Require further inspections:  Typical conditions that would require further inspection or testing by qualified individuals or entities:
* infestation - evidence of termites
* inoperative or inadequate plumbing, heating or electrical systems
* structural failure in framing members
* leaking or worn-out roofs
* cracked masonry or foundation damage
* drainage problems

Security bars:  Bedroom windows with security bars require a quick release mechanism for emergency egress.  If not so equipped, condition the appraisal on a "required repair".

Square footage:  To be eligible for FHA financing, a manufactured home must have a gross living area of no less than 400 square feet.

Permanent Foundation System:  To be eligible for a FHA-insured financing, the design of the permanent foundation must be in compliance with FHA criteria as evidenced by an engineer's certification verifying such compliance.

* The appraiser should indicate if a copy of the required engineer's
certification of compliance of the design of the permanent foundation was provided.

Towing gear (hitch, wheels, axels):  The appraiser must inspect the underside of the manufactured home and determine if the towing hitch, running gear (wheels and axels) have been removed.  If not removed, or unable to determine due to lack of access, the manufactured home is not eligible for FHA-insured
financing and the lender must be notified.

Public utilities:  Indicate whether the manufactured home is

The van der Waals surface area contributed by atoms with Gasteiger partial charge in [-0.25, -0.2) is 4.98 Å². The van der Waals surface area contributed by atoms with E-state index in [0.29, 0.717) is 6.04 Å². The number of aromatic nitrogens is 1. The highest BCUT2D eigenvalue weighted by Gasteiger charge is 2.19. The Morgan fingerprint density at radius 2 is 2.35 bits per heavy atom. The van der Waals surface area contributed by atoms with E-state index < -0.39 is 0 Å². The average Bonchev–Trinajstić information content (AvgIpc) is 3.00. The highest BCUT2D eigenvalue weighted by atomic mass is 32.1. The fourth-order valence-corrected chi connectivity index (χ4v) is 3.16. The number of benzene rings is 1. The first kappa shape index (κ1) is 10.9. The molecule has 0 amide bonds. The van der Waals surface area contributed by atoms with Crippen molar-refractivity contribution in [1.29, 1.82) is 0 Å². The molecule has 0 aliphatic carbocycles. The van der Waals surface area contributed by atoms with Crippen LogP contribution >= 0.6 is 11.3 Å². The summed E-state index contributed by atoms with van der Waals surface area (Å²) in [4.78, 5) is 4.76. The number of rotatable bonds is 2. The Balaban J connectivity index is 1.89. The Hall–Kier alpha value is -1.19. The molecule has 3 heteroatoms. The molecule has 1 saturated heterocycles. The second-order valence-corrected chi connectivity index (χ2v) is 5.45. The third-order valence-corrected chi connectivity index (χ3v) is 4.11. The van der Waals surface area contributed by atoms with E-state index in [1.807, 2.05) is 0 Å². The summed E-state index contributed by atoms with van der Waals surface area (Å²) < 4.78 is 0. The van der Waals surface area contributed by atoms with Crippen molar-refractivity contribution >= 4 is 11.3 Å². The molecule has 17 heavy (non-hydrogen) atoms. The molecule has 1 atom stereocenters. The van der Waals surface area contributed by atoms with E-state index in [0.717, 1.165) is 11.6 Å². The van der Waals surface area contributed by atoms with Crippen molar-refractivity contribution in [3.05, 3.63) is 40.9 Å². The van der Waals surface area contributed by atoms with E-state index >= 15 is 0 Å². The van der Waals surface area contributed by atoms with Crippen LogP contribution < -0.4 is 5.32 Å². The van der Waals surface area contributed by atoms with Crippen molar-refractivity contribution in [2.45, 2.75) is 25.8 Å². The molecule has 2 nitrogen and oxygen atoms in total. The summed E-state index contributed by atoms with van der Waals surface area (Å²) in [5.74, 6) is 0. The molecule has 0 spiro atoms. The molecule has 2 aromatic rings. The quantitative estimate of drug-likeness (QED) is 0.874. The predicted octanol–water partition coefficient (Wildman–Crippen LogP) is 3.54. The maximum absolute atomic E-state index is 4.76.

permanently connected to public water and sewer or well and septic and other utilities. 

* If "no" is marked, the manufactured home is not eligible for FHA-insured financing and the appraiser must notify the lender.

Individual Water Supply and Sewage Systems:  Identify the type of utilities in the site section of the appraisal report.  When water and sewer are private, well and septic testing is to be governed by
state or local requirements; however, the appraiser must note any readily observable deficiencies regarding the well or septic system.  The appraiser is also required to report on the availability of connection to public and/or community water/sewer systems.  The lender is responsible for the determination of the feasibility for requiring connection.

Private Road Access and Maintenance:  Address private road access in site area under "off-site improvements".  Private streets must be protected by permanent recorded easements or be owned and maintained by a HOA. Shared driveways must also meet these
requirements.
 
Each property must have vehicular or pedestrian access. ?If the property is inaccessible by foot or by vehicle, note this deficiency.  FHA defines all-weather surface as a road surface over which emergency vehicles can pass in all types of weather.  If the property is not provided with an all-weather surface, note the absence of such in the appraisal.

Lead-based paint:  If the manufactured home was built before 1978, this may indicate a lead paint hazard.  For all FHA insured properties, correction is required to all defective paint in or on structures and/or property improvements built before January 1, 1978 in accordance with 24 CFR Part 35.  check for evidence of defective paint
surfaces, including: peeling, scaling or chipping paint.  Provide a detailed description and identify the exact location of any deficiency under "physical deficiencies" affecting livability.